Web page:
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Is your child being bullied? How to know, cope and make it stop

By Ashley Fantz, CNN
Phoebe Prince, 15, committed suicide in January in Massachusetts.
Phoebe Prince, 15, committed suicide in January in Massachusetts.
  • If your child say she "hates" school, ask what she dislikes, get details
  • Young people are likely to first tell a friend about being bullied; know the child's circle of friends
  • Do not minimize, rationalize or explain away experience a child describes

(CNN) -- There are ways to prevent or mitigate the damage bullying can do to a child, experts stressed after nine Massachusetts teens were charged with harassment in the suicide of a 15-year-old.

"Adults can have better control if they know what to ask a child and how to ask it," said Barbara Coloroso, who has written best-sellers on parenting and how to have a healthier schooling experience.

Phoebe Prince hanged herself in her family's second-floor apartment in South Hadley in northwest Massachusetts in January, Northwestern District Attorney Elizabeth D. Scheibel said. The teen had endured three months of threatening text messages, her image was scratched out of photos, and books were knocked out of her arms.

Prosecutor: Nine teens charged in bullying that led to girl's suicide

Prince had recently moved from Ireland, officials said, and her classmates began taunting her after the girl ended a brief relationship with another teen.

iReporter sounds off on Phoebe Prince story

Video: Making bullies accountable
Video: Bullied to death?
  • Bullying
  • Suicide

The Prince case is another reminder to keep communication open and non-judgmental between teenagers and adults, experts say. Here are a few tips for parents to know whether their child is being bullied and how to handle it.

• Know that a child who is being bullied will most likely first tell a peer, then a parent and then a teacher. "Always know who your child's friends are, and if a child answers you, 'I have no friends,' that is a major red flag," said Robin D'Antona, founder of the International Bullying Prevention Association. The group organizes national conferences and conducts training and workshops on how to prevent school bullying.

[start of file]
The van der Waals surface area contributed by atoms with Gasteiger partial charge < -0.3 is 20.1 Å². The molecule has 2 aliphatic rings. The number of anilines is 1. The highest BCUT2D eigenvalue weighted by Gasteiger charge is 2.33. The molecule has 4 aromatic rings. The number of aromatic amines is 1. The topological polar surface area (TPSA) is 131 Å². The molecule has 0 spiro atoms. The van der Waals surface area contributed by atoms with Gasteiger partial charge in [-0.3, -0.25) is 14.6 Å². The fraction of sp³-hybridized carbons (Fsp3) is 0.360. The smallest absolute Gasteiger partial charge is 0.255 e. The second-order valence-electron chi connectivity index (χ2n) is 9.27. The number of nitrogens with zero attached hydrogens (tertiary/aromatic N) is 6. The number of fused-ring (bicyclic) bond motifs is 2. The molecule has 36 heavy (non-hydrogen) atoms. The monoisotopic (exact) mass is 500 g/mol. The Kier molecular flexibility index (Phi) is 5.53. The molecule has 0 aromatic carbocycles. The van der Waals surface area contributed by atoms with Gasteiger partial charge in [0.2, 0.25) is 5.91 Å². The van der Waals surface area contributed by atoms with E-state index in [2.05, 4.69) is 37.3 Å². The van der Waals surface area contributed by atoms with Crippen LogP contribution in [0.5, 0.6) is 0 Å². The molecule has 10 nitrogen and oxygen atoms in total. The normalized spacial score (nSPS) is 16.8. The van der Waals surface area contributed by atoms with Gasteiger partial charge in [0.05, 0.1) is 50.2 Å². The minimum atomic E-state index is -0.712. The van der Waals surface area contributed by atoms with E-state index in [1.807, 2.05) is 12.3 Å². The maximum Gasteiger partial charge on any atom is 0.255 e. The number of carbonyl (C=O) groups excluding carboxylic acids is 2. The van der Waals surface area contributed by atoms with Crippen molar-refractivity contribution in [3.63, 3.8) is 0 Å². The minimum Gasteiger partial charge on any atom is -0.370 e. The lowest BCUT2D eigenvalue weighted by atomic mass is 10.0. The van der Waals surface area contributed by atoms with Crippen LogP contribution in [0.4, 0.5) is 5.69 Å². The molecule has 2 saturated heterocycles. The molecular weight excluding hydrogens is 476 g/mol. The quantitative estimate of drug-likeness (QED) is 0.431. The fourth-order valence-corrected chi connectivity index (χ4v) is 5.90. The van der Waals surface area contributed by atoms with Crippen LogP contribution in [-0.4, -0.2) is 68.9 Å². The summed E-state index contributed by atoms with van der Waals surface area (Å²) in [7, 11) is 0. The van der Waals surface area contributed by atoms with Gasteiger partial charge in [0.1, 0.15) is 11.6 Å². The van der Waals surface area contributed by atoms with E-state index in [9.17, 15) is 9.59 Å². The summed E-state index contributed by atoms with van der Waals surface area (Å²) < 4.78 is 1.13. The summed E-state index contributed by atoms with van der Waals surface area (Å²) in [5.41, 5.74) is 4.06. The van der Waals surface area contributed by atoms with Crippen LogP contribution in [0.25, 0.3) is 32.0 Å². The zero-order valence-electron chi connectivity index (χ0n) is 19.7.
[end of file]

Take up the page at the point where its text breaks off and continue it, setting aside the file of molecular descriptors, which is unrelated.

• If your child confides to you that he or she is being pushed around, do not minimize, rationalize or explain away the experience, Coloroso cautioned. "Assure a child that they didn't cause the bullying; empower them," said Coloroso, who keeps a list of do's and don'ts about bullying on her site.

• Routinely ask your child whether he likes school. If a child replies that he "hates" school, go deeper for details. Does he or she hate the academics? Can he not see the board? Figure out the source of your child's attitude toward school.

• Privacy ends where your child's safety begins. Watch what your child is doing on the Web, and check his or her cell phone. If a child wants a diary, buy a book and suggest that it be stashed under their mattress, D'Antona said.

• If your family usually addresses concerns at scheduled meetings, consider giving that up for more flexible communication. Allow a child more freedom when they talk to you. Be open to talking at any time, and consider talking while driving. The child may feel less intimidated because he or she doesn't have to look directly at you.